Physiology Section DOI : 10.7860/JCDR/2016/20410.8343
Year : 2016 | Month : Aug | Volume : 10 | Issue : 08 Page : CC01 - CC06

Differentiation of Overweight from Normal Weight Young Adults by Postprandial Heart Rate Variability and Systolic Blood Pressure

Lauren Taffe1, Kimani Stancil2, Vernon Bond3, Sudhakar Pemminati4, Vasavi Rakesh Gorantla5, Kishan Kadur6, Richard Mark Millis7

1 Student, Department of Physics & Astronomy, Howard University, Washington, DC 20059, United States of America.
2 Professor, Department of Mathematics and Science, U.S. Merchant Marine Academy, Kingspoint, New York, United States of America.
3 Professor, Department of Recreation, Human Performance & Leisure Studies and Exercise Science & Human Nutrition Laboratory, Howard University Cancer Centre, Washington, DC 20060, United States of America.
4 Associate Professor, Department of Medical Pharmacology, AUA College of Medicine & Manipal University, Antigua & India.
5 Assistant Professor, Department of Behavioural Sciences and Neuroscience, AUA College of Medicine, Antigua.
6 Assistant Professor, Department of Medical Physiology, AUA College of Medicine, Antigua.
7 Professor, Department of Medical Physiology, AUA College of Medicine, Antigua.


NAME, ADDRESS, E-MAIL ID OF THE CORRESPONDING AUTHOR: Dr. Richard Mark Millis, Professor, Department of Medical Physiology, American University of Antigua College of Medicine, St.John’s, Antigua and Barbuda.
E-mail: pemmineti@yahoo.com
Abstract

Introduction

Obesity and cardiovascular disease are inextricably linked and the health community’s response to the current epidemic of adolescent obesity may be improved by the ability to target adolescents at highest risk for developing cardiovascular disease in the future. Overweight manifests early as autonomic dysregulation and current methods do not permit differentiation of overweight adolescents or young adults at highest risk for developing cardiovascular disease.

Aim

This study was designed to test the hypothesis that scaling exponents motivated by nonlinear fractal analyses of Heart Rate Variability (HRV) differentiate overweight, otherwise healthy adolescent/young adult subjects at risk for developing prehypertension, the primary forerunner of cardiovascular disease.

Materials and Methods

The subjects were 18-20year old males with Body Mass Index (BMI) 20.1-42.5kg/m2. Electrocardiographic inter-beat (RR) intervals were measured during 3h periods of bed rest after overnight fasting and ingestion of 900Cal high-carbohydrate and high-fat test beverages on separate days. Detrended Fluctuation Analysis (DFA), k-means cluster and ANOVA analyses of scaling coefficients α, α1, and α2, showed dependencies on hourly measurements of systolic blood pressure and on premeasured BMI.

Results

It was observed that α value increased during the caloric challenge, appears to represent metabolically-induced changes in HRV across the participants. An ancillary analysis was performed to determine the dependency on BMI without BMI as a parameter. Cluster analysis of the high-carbohydrate test beverage treatment and the high-fat treatment produced grouping with very little overlap. ANOVA on both clusters demonstrated significance at p<0.001. We were able to demonstrate increased sympathetic modulation of our study group during ingestion and metabolism of isocaloric high-carbohydrate and high-fat test beverages.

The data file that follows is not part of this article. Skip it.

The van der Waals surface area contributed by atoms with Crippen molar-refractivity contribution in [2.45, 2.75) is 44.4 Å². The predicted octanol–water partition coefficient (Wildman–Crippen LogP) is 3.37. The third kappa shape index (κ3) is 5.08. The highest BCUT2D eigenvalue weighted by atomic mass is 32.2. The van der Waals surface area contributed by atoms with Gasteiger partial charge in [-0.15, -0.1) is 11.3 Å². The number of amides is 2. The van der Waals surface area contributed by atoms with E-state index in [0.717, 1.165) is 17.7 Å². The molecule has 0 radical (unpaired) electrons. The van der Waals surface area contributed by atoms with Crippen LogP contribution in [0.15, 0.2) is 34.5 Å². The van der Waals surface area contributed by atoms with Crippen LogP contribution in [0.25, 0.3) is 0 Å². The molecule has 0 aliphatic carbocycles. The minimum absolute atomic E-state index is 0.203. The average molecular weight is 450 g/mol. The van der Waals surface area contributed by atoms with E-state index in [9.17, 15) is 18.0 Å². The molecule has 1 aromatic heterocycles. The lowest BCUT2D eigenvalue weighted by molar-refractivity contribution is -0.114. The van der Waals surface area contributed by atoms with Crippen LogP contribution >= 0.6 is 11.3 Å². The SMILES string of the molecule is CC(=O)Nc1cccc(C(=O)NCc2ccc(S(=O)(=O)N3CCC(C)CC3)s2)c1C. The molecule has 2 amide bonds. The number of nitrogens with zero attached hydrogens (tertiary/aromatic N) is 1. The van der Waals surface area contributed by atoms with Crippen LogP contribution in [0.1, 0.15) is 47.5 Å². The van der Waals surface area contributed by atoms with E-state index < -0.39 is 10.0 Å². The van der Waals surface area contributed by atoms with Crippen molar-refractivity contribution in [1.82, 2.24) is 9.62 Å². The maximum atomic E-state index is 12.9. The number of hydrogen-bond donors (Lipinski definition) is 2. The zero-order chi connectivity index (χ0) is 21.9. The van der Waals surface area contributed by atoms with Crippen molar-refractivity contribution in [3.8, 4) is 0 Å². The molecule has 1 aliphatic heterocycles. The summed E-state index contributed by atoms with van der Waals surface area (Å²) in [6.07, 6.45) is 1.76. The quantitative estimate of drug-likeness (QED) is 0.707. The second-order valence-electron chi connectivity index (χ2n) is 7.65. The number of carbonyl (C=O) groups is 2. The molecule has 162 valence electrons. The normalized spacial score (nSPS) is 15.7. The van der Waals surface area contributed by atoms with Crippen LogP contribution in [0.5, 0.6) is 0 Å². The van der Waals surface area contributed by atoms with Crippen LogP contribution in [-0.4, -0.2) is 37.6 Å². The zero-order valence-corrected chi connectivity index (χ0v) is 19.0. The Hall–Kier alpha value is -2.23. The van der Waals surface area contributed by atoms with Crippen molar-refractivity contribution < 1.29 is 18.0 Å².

Conclusion

These findings demonstrate significantly different clustering of α, α1, and α2 and Systolic Blood Pressure (SBP) with respect to normal, overweight and obese BMI.

Introduction

Cardiovascular disease often manifests early as metabolic syndrome, autonomic dysregulation and hypertension [1]. Easy identification of individuals in this high-risk class, in the absence of any disease, could promote early identification and thus reduce the prevalence of adolescents with metabolic syndrome who are likely to become overweight/obese adults with hypertension and heart failure. Heart Rate Variability (HRV), a measurement of the autonomic modulation of heart rates, is a widely used screening tool for heart disease [2]. HRV indicators of autonomic dysregulation have been reported in children affected by obesity [3]. In previous studies from our laboratory, Fast Fourier Transform (FFT) measures of HRV showed that after periods of overnight fasting, higher Body Mass Index (BMI) was associated with greater sympathetic modulation in African-American adolescents [4]. However, in the same population, a 900 Cal test beverage challenge produced an adequate stimulus to decrease sympathetic modulation but failed to differentiate between individuals with higher BMI compared to those with normal-to-lower BMI [5]. These findings demonstrate the dependency of HRV on physiological state, as has been reported previously for HRV measurements during sleep versus wakefulness [6] and the need to perform metabolic provocation testing for 3 hours to create an adequate profile of each subject to characterize their autonomic responsiveness to energy substrate challenges. Nonlinear feedback control appears to be a property of normal cardiac rhythmicity [7]. The present study tests the hypothesis that healthy adolescents with high BMI are differentiable from those with normal-low BMI by the correlation between their blood pressures and dynamical systems-related scaling exponents that measure HRV. This study represents the first step in determining whether HRV could be useful in identifying overweight, otherwise healthy youngsters who could be at the greatest risk for developing hypertension in the future and bases its findings on congruency with previous studies through the use of detrended fluctuation analyses in conjunction with k-means clustering methods.

Aim

This study was designed to test the hypothesis that scaling exponents motivated by nonlinear fractal analyses of Heart Rate Variability (HRV) differentiate overweight, otherwise healthy adolescent/young adult subjects at risk for developing prehypertension, the primary forerunner of cardiovascular disease.

Materials and Methods